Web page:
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Author Topic: Monson Maine Slate Company plant  (Read 14280 times)
Cliff Olson
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« on: December 21, 2009, 10:20:30 PM »

The assets of Moosehead Manufacturing Co., including the former Monson Maine Slate Company buildings on the north side of the Monson Pond Quarry, will be auctioned off on January 21, 2010.  For further information, including several photos of the plant, see keenanauction.com.
« Last Edit: December 22, 2009, 04:16:06 PM by Cliff Olson » Logged
Cliff Olson
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« Reply #1 on: January 22, 2010, 02:37:59 PM »

The auction of the former Moosehead Manufacturing Co. assets was cancelled yesterday when Tardy-Connors Group LLC, the current owners, filed for reorganization under Chapter 11.
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Stewart "Start" Rhine
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« Reply #2 on: January 23, 2010, 12:24:49 PM »

I hope the reorganization means that the quarry wil be reopened at some point.  Monson Slate is well known around the U.S.  There are a number of important places where it was used including President Kennedy's headstone at Arlington National Cemetary.
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Cliff Olson
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« Reply #3 on: January 23, 2010, 02:08:07 PM »

Stewart, these companies are/were the manufacturers of Moosehead Furniture.  Slate has not been produced at this plant since 1943, when the Monson Maine Slate Company went out of business.  The furniture business began in the late 1940's in the former MMSC plant.

Carl Vainio bought the remaining holdings of MMSC (mostly abandoned quarries)about 1985 and now operates a slate salvage business under the names Kennedy Slate and/or Monson Maine Slate.  Most of his operations appear to be at the quarries that were on the Hebron Quarry Branch. 

The JFK headstone came from the Portland-Monson Slate Company (now part of Sheldon Slate), which still produces slate on a small scale south of town.
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Stewart "Start" Rhine
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« Reply #4 on: January 24, 2010, 02:55:24 AM »

Cliff, Thanks for the information it clears things up.
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Cliff Olson
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« Reply #5 on: April 17, 2010, 01:43:54 PM »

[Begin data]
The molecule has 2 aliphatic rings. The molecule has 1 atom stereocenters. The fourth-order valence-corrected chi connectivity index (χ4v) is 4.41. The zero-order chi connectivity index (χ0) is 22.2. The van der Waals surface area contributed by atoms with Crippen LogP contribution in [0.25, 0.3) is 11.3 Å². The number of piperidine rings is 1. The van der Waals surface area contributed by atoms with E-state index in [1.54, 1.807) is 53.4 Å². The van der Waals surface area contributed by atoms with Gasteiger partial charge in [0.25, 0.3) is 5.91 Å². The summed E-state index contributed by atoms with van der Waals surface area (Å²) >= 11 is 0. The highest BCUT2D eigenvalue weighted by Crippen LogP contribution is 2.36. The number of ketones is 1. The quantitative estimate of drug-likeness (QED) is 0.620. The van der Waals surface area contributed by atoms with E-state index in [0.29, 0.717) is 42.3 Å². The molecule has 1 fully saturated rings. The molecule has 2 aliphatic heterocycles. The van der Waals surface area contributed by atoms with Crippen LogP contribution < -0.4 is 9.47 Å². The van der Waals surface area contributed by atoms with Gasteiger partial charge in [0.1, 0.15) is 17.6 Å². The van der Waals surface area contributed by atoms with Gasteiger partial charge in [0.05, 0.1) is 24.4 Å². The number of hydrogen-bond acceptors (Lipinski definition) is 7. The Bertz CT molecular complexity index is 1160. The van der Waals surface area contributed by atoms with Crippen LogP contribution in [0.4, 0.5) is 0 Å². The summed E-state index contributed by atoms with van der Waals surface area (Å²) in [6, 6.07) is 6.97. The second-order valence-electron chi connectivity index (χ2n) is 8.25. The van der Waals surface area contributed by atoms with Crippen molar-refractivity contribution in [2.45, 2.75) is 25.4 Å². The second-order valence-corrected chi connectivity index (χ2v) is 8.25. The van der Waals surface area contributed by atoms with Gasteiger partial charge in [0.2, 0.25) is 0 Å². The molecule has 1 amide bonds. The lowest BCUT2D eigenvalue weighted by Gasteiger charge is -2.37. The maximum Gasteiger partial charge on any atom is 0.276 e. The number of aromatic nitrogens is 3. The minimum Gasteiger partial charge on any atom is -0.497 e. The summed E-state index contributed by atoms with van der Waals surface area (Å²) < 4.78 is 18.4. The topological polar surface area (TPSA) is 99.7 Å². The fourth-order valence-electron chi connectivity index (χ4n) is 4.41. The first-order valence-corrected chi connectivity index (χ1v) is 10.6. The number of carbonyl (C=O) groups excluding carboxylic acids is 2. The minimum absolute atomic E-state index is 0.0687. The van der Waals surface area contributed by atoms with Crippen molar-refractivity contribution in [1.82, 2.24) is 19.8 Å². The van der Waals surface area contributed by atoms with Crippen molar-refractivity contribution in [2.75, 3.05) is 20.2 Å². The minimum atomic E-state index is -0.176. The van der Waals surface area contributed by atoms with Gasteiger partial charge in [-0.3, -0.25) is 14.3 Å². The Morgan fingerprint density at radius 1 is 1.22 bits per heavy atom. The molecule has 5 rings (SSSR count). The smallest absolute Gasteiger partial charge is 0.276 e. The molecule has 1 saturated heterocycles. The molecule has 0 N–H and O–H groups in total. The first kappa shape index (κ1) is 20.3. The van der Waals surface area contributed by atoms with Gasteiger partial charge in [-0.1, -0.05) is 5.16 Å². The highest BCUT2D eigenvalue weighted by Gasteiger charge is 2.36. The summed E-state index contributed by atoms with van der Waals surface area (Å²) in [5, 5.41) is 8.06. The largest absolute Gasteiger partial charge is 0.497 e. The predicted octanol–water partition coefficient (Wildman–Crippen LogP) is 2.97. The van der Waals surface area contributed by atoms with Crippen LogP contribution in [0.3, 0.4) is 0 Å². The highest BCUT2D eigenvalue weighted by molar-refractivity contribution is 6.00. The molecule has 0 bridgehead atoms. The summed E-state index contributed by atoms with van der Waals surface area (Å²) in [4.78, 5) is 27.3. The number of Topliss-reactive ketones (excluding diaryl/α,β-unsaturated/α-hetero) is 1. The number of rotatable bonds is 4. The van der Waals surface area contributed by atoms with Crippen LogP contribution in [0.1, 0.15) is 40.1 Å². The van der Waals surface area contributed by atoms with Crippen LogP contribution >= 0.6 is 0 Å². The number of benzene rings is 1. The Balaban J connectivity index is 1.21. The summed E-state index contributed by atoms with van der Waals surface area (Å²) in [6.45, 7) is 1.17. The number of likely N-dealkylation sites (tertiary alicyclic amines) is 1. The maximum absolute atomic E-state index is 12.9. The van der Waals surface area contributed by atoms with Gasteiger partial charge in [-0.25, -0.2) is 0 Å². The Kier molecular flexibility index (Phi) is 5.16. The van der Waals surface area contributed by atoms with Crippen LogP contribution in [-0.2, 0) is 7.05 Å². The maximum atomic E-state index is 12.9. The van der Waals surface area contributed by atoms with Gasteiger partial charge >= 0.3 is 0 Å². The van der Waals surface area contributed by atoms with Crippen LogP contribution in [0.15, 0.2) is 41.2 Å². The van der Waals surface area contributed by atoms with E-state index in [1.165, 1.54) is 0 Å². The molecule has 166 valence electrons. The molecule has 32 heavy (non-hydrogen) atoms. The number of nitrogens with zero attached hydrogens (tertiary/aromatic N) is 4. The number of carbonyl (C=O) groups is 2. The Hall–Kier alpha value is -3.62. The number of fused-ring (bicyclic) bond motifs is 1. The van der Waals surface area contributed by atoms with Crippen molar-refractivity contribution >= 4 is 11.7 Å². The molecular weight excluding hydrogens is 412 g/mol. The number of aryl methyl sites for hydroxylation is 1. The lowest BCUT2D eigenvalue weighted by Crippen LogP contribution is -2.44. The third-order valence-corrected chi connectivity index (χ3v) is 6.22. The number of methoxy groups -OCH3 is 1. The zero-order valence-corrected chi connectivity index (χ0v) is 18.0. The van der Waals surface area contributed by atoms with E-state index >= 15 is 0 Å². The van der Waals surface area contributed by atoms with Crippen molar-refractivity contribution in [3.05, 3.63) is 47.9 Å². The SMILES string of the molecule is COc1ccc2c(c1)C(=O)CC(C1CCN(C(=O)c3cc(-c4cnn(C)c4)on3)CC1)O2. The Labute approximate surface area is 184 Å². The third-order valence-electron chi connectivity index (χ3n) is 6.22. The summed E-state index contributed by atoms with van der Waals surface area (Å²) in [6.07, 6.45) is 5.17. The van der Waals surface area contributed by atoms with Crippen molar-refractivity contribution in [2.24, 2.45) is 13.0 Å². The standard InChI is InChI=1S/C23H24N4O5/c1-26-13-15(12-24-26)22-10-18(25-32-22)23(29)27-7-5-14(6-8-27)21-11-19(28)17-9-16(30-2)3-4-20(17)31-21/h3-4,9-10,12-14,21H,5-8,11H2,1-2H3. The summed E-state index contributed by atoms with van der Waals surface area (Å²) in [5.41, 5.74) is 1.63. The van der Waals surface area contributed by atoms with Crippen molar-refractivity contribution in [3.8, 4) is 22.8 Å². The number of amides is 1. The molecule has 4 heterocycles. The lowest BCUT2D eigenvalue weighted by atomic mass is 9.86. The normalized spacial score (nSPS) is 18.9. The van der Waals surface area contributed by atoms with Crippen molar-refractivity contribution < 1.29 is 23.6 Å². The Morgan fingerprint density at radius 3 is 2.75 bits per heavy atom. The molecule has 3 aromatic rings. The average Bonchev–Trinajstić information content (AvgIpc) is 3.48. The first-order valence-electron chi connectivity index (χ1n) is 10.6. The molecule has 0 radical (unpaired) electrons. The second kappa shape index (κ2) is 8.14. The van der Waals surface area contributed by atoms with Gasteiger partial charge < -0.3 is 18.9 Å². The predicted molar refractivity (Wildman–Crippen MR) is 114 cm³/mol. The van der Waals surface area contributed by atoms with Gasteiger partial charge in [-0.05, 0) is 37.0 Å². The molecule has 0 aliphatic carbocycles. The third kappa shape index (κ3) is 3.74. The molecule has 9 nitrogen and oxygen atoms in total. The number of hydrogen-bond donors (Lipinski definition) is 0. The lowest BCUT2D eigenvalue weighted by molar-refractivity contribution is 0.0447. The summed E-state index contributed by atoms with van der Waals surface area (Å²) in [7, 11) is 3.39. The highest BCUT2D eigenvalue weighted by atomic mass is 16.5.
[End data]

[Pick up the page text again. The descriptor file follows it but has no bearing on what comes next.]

According to the Bangor Daily this week, the Passamaquoddy Tribe is looking into purchasing the furniture plant.
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Mike Fox
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« Reply #6 on: April 18, 2010, 01:46:11 AM »

Suppose the main building is big enough for a casino?
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Mike
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« Reply #7 on: April 18, 2010, 03:48:57 AM »

Now wouldn't that be cool, arrive at the casino via 2 footer...........
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Cliff Olson
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« Reply #8 on: April 18, 2010, 01:30:42 PM »

It's only about a half mile from the station on existing roadbed.  Maybe the tribe would lease one of the buildings for a NG shop.
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Cliff Olson
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« Reply #9 on: August 04, 2010, 05:37:32 PM »

The Tardy-Connors Group, LLC real estate, equipment and intangibles are going to auction again on August 31.  Details plus photos on keenanauction.com.  
« Last Edit: August 06, 2010, 09:51:11 PM by Cliff Olson » Logged
Cliff Olson
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« Reply #10 on: August 31, 2010, 09:44:43 PM »

The entire assets of the former Moosehead Manufacturing Co. were sold at auction today for $1, 050,000 to a group that owns two other mills in western Maine and apparently intends to produce furniture (and possibly wood pellets) in the existing Monson mill.
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Glenn Christensen
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« Reply #11 on: September 19, 2010, 03:35:59 PM »

Hi Cliff,

Thought you'd like to see this story from today's PPH about the group that bought Moosehead Manufacturing.

http://www.pressherald.com/news/where-theres-a-mill-theres-a-way.html


Best Regards,
Glenn Christensen
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John Kokas
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« Reply #12 on: September 19, 2010, 04:13:14 PM »

Just dreaming, but wouldn't it be the greatest thing if we could complete a connection to Wiscasset and also have a rebirth industry on the line so that the WW&F would be reborn as a viable transportation link to the local economy.
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Cliff Olson
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« Reply #13 on: September 20, 2010, 12:41:12 AM »

Thanks, Glenn.  I saw that article on the newstand in Greenville today and was going to look it up online tonight.  I have heard that Louise Jonaitis recently had a meeting with former Moosehead employees.
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Cliff Olson
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« Reply #14 on: November 30, 2010, 02:49:11 PM »

Another setback for the Moosehead mill, according to today's Bangor Daily - - due to the presence of drums of furniture-making chemicals, Louise Jonaitis has backed away from purchasing the real estate.  She has bought the logo and furniture-making equipment and may lease, rather than buy, the mill property in the future. 
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